I said nothing. I watched Carlton processing his memories.

"It actually started when I was 12. That was the year my mother died. I went out for baseball to help me deal with my grief."

As I listened to Carlton, I noticed Frank approaching the table. He carried a bottle of wine. He opened it and he poured a tiny bit in Carlton's wine glass. Carlton picked it up, swished it around, smelled it, and he drank it down.

"Delightful, Frank. That's the wine I want."

Frank poured Carlton's wine glass two thirds full, and he took my glass and poured me wine before I had a chance to stop him. I rarely drank. If I did drink, I had a bottle of beer. The wine of American rednecks.

I said nothing. Carlton took a few sips of the white wine. He had a far away look in his eyes, and the wine ceremony didn't bring him completely back to Evelyn's dining room.

"Chase and I were... well, we were close. Even at thirteen, we stuck together. We'd gone to a party a girl at school gave. On the way home, Chase said he had to pee, and we stepped into an alley. He started talking about how stiff his dick was. It made my face turn hot and I got an erection, as he peed. 'You must need to pee. You had more punch than I did. Don't be bashful.' I got my dick out and he sees that I'm as erect as he is, and he said, 'Feel mine, and I'll feel yours.' I was stunned by the suggestion. I wanted to say that, but I was too big a chicken to take that risk.

Then, there we are, giving each other a hand job. I lasted about forty seconds, but he kept me pumping on his for quite a while. He'd gotten me off, and I had to get him off. Believe me when I say, I didn't mind at all."

"I could see the confusion in his eyes. It was obviously traumatic. I was 12 when it happened to me. We have that in common. I was born the year I turned 12, and you lost your mother that year. Both our lives were forever changed," I said.

I could see it. It was like the last ten years didn't exist, as I felt a twinge of sorrow. I was on the edge of panic, when I steady myself.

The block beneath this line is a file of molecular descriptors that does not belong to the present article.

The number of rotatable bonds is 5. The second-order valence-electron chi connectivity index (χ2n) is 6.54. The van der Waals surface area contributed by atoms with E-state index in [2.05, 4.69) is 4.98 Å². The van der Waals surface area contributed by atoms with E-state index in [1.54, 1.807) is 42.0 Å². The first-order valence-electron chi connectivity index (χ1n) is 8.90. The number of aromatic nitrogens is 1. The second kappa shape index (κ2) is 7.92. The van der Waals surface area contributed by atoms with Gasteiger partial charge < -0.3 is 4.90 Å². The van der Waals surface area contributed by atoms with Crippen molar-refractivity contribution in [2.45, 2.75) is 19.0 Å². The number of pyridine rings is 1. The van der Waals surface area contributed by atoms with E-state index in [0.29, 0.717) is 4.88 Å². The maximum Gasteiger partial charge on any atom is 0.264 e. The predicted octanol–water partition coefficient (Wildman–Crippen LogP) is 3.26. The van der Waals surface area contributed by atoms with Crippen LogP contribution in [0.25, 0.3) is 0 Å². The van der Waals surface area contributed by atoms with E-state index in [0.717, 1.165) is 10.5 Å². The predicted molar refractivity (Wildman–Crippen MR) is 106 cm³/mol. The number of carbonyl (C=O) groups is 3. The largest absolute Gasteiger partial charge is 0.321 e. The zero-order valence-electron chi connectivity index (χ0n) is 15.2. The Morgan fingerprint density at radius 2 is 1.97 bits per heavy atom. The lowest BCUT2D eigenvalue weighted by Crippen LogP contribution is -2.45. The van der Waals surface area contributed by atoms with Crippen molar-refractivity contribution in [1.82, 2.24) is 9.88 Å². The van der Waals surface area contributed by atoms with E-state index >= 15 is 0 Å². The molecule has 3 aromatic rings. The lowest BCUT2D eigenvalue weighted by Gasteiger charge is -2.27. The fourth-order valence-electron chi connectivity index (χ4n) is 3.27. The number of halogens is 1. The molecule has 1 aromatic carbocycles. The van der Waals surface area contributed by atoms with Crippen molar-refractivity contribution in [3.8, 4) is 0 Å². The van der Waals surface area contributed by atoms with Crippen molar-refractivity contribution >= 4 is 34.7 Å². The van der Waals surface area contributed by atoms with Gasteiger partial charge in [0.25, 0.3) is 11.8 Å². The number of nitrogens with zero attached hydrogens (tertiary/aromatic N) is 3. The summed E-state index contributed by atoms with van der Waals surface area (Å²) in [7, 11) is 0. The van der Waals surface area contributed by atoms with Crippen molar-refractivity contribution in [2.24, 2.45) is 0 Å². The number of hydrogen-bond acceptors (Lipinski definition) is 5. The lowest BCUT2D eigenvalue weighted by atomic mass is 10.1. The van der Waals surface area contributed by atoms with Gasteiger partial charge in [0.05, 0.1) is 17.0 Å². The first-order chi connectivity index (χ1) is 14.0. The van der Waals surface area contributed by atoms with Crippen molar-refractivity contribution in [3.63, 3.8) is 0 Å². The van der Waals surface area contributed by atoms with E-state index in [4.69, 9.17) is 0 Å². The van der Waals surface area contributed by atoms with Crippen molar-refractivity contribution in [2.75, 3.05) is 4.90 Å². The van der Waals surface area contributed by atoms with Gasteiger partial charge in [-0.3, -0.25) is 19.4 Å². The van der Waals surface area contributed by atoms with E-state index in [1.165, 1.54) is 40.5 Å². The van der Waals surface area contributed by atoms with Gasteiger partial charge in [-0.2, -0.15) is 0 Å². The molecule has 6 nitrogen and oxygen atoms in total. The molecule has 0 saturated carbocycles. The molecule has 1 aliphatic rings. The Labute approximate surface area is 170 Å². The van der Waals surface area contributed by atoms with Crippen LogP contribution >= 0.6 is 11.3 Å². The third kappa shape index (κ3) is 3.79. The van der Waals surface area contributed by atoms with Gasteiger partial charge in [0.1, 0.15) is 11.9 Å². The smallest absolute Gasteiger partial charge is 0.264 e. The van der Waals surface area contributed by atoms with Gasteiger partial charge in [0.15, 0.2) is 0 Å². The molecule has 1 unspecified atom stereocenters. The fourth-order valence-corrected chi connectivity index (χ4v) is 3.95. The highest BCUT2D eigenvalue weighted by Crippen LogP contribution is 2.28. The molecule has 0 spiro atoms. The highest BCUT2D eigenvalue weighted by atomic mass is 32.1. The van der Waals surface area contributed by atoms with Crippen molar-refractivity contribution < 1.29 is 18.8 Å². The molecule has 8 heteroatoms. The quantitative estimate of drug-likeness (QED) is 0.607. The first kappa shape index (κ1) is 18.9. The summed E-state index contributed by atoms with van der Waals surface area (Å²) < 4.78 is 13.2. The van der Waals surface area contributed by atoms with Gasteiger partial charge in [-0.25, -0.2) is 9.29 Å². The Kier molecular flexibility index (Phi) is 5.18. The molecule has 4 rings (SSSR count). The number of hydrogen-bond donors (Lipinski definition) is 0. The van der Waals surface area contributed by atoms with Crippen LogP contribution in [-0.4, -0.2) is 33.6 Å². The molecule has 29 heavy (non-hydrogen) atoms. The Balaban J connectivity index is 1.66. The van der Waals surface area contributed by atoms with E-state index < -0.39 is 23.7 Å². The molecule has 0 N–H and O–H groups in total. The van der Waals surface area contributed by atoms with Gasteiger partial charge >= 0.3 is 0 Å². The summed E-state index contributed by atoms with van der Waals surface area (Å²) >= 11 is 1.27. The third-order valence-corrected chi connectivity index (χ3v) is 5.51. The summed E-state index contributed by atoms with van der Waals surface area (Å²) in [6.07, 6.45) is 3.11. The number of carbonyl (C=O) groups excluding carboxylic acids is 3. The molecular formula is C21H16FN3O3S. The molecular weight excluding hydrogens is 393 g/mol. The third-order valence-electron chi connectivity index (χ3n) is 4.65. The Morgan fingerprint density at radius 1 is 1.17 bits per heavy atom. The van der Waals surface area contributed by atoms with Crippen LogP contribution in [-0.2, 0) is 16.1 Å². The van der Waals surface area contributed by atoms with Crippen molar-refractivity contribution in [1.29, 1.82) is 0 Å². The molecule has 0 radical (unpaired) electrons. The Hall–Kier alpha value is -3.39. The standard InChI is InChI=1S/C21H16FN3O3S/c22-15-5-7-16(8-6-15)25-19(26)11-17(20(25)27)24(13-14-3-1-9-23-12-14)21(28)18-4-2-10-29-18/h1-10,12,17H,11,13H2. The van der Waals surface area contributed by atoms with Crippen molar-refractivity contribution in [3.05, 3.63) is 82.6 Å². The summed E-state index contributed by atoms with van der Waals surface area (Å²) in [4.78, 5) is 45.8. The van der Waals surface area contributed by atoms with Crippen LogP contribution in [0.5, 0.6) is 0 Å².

"You were kids. Some kids go through that phase," I said. "I believe some boys are far more sexual than other boys. It's difficult to do what society says to do, abstain, while your hormones rage."

Carlton was staring at my face.

"I believe that's true. Chase was way more... willing to interact that way than I ever was. Had we not walked into that alley together, well..., I might not have realized I liked a boy that way." Carlton said.

"You believe that one, and I got a bridge over in Brooklyn I'll make you a real deal on," I said without humor in my voice.

He laughed.

"You see right through me, don't you. It was no phase for me, Rick. Believe me when I say, I was addicted to Chase. He knew every spot in and around the baseball fields to have enough privacy to get our hands on each other. I can't believe I'm telling someone this. I was horrified someone might find out. Chase, not so much. He was always ready."

Carlton stopped talking. Our food had arrived.

I was still hungry, but I wanted to hear the rest of the story.

The plate could hardly contain the turkey, dressing, and mashed potatoes. The gravy dripped over everything on the plate. There were dishes for the two casseroles, rice, peas, and cranberry sauce. I couldn't wait to dig in.

Carlton's plate was sizzling. The thick piece of fish had been grilled to a careful tan color. A bowl of rice and a crisp salad were put in front of him. The waiter retreated, and we went to work on the food.

Evelyn's was without question the top of the line as restaurants went. We arrived before eight, I don't know how much before, but before nine, the restaurant was nearly full. I figured on a week night, even Thanksgiving eve, the well-to-do took their time.